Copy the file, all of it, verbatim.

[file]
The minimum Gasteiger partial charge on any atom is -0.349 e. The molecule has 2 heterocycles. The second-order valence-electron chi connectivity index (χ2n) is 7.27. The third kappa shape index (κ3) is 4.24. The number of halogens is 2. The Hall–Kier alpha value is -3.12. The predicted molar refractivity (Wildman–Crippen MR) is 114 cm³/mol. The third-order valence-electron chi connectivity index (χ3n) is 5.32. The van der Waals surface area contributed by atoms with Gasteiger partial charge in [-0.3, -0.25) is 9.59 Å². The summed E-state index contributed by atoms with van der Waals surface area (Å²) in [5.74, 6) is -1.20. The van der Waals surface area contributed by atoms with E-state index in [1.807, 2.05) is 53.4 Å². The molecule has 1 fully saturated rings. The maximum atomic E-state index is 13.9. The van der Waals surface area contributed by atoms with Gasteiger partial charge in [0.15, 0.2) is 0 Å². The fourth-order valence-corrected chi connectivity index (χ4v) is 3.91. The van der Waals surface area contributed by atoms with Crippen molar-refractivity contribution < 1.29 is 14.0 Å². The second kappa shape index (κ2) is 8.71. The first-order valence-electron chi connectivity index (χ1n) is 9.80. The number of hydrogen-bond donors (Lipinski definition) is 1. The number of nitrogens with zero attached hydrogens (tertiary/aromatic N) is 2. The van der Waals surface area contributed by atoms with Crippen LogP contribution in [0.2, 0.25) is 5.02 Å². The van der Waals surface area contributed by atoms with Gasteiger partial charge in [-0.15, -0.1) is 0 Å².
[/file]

The minimum Gasteiger partial charge on any atom is -0.349 e. The molecule has 2 heterocycles. The second-order valence-electron chi connectivity index (χ2n) is 7.27. The third kappa shape index (κ3) is 4.24. The number of halogens is 2. The Hall–Kier alpha value is -3.12. The predicted molar refractivity (Wildman–Crippen MR) is 114 cm³/mol. The third-order valence-electron chi connectivity index (χ3n) is 5.32. The van der Waals surface area contributed by atoms with Gasteiger partial charge in [-0.3, -0.25) is 9.59 Å². The summed E-state index contributed by atoms with van der Waals surface area (Å²) in [5.74, 6) is -1.20. The van der Waals surface area contributed by atoms with E-state index in [1.807, 2.05) is 53.4 Å². The molecule has 1 fully saturated rings. The maximum atomic E-state index is 13.9. The van der Waals surface area contributed by atoms with Gasteiger partial charge in [0.15, 0.2) is 0 Å². The fourth-order valence-corrected chi connectivity index (χ4v) is 3.91. The van der Waals surface area contributed by atoms with Crippen molar-refractivity contribution < 1.29 is 14.0 Å². The second kappa shape index (κ2) is 8.71. The first-order valence-electron chi connectivity index (χ1n) is 9.80. The number of hydrogen-bond donors (Lipinski definition) is 1. The number of nitrogens with zero attached hydrogens (tertiary/aromatic N) is 2. The van der Waals surface area contributed by atoms with Crippen LogP contribution in [0.2, 0.25) is 5.02 Å². The van der Waals surface area contributed by atoms with Gasteiger partial charge in [-0.15, -0.1) is 0 Å².